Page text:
Cowles et al reported preoperative embolization of the major vessels that supply a large teratoma followed by radiofrequency ablation (RFA) of the zone between normal tissue and tumor. [38] Damage to the nerves supplying the leg has been reported with antenatal RFA.

Ovarian tumor

Open resection is the preferred approach to these tumors. (See the image below.) Typically, laparoscopy requires morcellation of the tumor in a bag. The consequent destruction of the tumor capsule prevents pathologic staging; thus, patients must be treated as stage II. Appropriate measures should be taken to minimize tissue dispersion and the potential for tumor dissemination. [39]

Ovarian yolk sac tumor at surgery. Ovarian yolk sac tumor at surgery.

Ascitic fluid or peritoneal washings should undergo cytologic analysis. The entire peritoneal cavity should be inspected. Any suspicious implants should be sampled or resected. Gliomatosis peritonei does not worsen the stage of a tumor, but all implants must have mature glial tissue. Immature tissue suggests metastatic disease and requires more intensive therapy. The omentum must be inspected. If disease is possible (eg, adherence, nodules, implants), the affected area should be resected at this time.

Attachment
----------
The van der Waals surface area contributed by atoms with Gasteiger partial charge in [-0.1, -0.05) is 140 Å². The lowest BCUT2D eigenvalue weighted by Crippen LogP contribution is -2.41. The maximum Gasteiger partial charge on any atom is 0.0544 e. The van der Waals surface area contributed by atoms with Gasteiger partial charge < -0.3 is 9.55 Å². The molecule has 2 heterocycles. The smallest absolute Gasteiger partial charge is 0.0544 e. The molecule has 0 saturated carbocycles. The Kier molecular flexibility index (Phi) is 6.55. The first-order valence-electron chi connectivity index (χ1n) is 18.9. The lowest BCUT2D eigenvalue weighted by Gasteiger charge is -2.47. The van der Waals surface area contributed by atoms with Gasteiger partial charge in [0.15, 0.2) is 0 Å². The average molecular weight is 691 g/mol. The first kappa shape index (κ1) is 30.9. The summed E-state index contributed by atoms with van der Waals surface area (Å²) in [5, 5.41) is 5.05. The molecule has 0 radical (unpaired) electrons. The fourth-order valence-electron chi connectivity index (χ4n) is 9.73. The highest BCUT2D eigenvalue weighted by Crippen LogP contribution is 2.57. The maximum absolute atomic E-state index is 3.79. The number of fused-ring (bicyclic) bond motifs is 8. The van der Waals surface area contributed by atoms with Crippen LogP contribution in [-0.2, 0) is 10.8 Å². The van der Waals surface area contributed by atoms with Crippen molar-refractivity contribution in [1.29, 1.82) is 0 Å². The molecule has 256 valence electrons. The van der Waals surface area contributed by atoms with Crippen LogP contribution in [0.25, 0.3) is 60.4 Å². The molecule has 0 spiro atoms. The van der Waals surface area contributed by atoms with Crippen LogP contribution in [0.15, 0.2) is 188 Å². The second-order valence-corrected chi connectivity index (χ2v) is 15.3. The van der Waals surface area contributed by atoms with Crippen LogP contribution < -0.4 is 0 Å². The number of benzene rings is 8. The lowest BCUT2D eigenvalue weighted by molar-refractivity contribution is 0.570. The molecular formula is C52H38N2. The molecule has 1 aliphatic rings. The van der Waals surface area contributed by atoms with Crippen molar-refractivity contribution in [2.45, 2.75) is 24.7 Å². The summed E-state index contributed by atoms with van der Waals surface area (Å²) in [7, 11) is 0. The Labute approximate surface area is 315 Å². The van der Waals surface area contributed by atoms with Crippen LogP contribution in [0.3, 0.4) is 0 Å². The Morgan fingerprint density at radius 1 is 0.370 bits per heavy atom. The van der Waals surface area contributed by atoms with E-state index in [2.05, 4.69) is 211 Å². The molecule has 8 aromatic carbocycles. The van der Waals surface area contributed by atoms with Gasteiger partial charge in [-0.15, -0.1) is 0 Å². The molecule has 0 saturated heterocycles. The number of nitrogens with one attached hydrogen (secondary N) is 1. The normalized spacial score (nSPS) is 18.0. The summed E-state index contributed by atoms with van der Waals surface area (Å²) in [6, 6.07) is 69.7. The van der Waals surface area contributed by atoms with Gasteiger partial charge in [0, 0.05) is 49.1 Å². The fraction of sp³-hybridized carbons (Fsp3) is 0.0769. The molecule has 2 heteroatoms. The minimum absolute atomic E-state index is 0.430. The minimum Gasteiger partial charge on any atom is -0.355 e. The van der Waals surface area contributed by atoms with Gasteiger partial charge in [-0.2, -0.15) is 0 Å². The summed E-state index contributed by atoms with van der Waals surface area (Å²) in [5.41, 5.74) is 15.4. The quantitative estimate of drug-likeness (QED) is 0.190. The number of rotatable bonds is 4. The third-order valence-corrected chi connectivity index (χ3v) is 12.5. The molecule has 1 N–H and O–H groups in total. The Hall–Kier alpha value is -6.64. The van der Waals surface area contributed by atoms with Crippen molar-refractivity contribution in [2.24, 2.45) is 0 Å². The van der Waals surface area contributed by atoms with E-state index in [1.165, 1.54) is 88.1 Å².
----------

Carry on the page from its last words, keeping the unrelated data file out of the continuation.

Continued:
Ipsilateral oophorectomy or salpingo-oophorectomy should be performed. Uninvolved fallopian tubes should be preserved if possible. In cases of mature teratoma, the contralateral ovary should be inspected. If it appears normal, it should be left alone. Bilateral malignant tumors require bilateral oophorectomy, but hysterectomy is unnecessary for germ cell tumors. Some authors advocate ovary-sparing resection of mature teratomas. This is not always possible.

Samples of suspicious and involved lymph nodes should be obtained. Random bilateral sampling is no longer required because it did not have an impact on survival in the last Intergroup study. [30]

Testicular tumor

Testicular teratomas may be treated with local resection in prepubertal patients. The tumor should be removed with a small rim of normal testicle. If the testicular tissue shows signs of pubertal change, radical inguinal orchiectomy should be performed.

In all malignant cases, radical inguinal orchiectomy should be performed with high ligation of the spermatic cord. For very large tumors, the incision may be enlarged by extending the medial portion of the incision downward into the upper scrotum.

Transscrotal resection with intact capsule is now treated as a stage I tumor, provided that the cord structures are completely removed and are uninvolved. If transscrotal biopsy was performed prior to resection, the stage is at least stage II. Because most of these preadolescent tumors are responsive to chemotherapy, hemiscrotectomy is rarely necessary.